Silk Road’s teas are all organic and have won numerous awards. We cycle away with small store bags of tea swinging from our handlebars, but we don’t have far to pedal. Bon Macaron Patisserie on Broad Street is our final stop, which given the level of indulgence on offer here, is probably just as well.
David Rousseau is behind the counter and guiding us through an eclectic mix of flavours available in sweet, bite-size macaroons: curried mango chutney, white chocolate-wasabi, bacon-creamcheese and goat cheese-fig catch our eyes. Prior to this I’d only ever eaten my mum’s coconut macaroons, so I’m somewhat in a state of shock. A tiramisu-salted caramel macaroon helps me recover.
“It’s a very versatile piece of pastry,” says David, who makes about 1,000 macaroons a day and clearly enjoys inventing new flavours. (He was busy making a bacon-maple syrup batch for Father’s Day.)
Thankfully it’s a short ride back to The Pedaler and even shorter walk to The Parkside. We agree that Victoria reminds us of one of our other favourite weekend getaways – Portland, Oregon: cool people doing innovative things with food and drink in stylish settings.
Must get back for that beer tour though!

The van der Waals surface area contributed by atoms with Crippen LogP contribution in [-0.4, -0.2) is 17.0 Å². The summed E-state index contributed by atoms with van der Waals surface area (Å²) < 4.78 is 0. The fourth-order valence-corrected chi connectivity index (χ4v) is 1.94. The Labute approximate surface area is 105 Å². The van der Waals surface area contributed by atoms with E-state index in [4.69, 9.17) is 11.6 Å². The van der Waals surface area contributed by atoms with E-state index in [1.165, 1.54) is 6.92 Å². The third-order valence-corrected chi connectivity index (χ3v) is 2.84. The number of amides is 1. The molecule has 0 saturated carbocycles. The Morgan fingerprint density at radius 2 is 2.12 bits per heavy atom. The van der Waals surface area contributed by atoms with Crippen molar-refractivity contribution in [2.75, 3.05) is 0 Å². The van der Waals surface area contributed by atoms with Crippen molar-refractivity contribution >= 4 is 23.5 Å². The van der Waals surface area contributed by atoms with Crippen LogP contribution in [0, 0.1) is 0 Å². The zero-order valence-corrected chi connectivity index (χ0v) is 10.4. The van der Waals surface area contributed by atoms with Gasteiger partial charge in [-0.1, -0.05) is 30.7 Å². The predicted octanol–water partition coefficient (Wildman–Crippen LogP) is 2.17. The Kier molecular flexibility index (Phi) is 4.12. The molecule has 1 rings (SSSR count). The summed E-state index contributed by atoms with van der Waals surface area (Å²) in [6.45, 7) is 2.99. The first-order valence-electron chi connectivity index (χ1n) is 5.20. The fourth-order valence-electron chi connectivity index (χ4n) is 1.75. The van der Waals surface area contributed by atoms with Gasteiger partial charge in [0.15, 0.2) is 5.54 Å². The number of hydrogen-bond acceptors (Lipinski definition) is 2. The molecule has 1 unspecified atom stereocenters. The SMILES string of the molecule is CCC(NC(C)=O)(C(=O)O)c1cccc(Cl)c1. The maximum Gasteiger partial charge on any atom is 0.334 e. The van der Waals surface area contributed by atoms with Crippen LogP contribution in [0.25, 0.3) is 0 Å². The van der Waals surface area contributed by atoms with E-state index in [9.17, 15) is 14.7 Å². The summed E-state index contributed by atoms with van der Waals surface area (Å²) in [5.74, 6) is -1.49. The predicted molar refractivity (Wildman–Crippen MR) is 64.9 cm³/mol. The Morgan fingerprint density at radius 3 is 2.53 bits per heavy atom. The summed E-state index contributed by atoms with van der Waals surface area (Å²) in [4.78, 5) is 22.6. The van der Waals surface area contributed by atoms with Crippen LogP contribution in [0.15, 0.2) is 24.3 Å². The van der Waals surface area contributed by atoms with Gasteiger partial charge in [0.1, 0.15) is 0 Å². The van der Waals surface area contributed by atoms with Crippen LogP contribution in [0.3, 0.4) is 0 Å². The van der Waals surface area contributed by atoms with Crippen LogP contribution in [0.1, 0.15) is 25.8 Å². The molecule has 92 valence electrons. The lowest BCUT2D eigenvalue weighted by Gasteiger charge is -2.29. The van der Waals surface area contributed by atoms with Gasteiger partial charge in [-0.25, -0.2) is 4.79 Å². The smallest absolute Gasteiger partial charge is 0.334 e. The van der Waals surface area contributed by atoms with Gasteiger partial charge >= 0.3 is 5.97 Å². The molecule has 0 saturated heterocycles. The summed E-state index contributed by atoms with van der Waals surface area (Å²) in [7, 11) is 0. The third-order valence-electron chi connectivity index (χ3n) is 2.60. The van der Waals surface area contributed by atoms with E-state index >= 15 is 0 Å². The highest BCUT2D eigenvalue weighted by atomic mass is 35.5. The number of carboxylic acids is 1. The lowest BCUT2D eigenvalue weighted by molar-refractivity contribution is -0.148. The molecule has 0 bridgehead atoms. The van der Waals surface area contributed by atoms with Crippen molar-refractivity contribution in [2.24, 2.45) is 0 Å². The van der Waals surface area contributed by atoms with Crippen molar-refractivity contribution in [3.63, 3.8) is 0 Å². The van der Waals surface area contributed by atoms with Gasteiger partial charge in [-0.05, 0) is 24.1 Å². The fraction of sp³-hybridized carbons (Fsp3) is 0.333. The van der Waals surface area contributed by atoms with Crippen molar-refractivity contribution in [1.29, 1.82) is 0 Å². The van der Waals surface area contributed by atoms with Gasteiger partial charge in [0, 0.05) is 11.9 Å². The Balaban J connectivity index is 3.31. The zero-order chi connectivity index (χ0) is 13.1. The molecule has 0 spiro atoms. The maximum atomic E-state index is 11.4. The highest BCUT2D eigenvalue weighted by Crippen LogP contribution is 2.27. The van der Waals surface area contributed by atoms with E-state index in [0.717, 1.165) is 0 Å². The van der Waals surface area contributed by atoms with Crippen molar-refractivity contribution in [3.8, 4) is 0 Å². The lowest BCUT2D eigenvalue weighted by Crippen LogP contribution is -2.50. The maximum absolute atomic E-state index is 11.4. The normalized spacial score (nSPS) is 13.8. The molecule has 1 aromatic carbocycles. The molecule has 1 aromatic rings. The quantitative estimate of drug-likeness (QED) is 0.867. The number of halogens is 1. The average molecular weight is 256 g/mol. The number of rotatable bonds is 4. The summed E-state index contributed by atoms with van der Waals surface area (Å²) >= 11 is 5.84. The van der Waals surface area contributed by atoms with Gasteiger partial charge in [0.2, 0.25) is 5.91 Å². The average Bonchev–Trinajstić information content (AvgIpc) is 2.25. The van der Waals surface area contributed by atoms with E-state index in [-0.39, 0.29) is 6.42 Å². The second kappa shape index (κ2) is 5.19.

If you go:
The Beans and Bites tour leaves daily from The Pedaler on 719 Douglas St. at 9 a.m. and 1:30 p.m. It costs $79 per person. Also on offer is the Hoppy Hour guide to Victoria’s brewing scene ($79; leaves daily at 1:30 p.m.) and Castles, Hoods and Legends, a tour of Victoria’s historic neighbourhoods and landmarks. Visit www.thepedaler.ca or call 778-265-RIDE (7433).
Victoria’s Parkside Hotel and Spa is a short walk from the Royal B.C. Museum. It offers a family package from $179 a night, including family admission to the museum, two-hour rental of the hotel’s private movie theatre, plus a snack basket with pop, popcorn and candy. Call 1-866-941-4175 or visit parksidevictoria.com.
B.C. Ferries offers numerous summer package deals to Vancouver Island, including a Victoria Getaway from $109 per person, based on double occupancy. The package comprises one night at the Chateau Victoria Hotel, round-trip ferry from Vancouver for two adults and a car, plus complimentary parking. For more information on this and other deals, visit bcferries.com/vacations or call 1-888-BC FERRY.
For all other matters-Victoria, visit tourismvictoria.com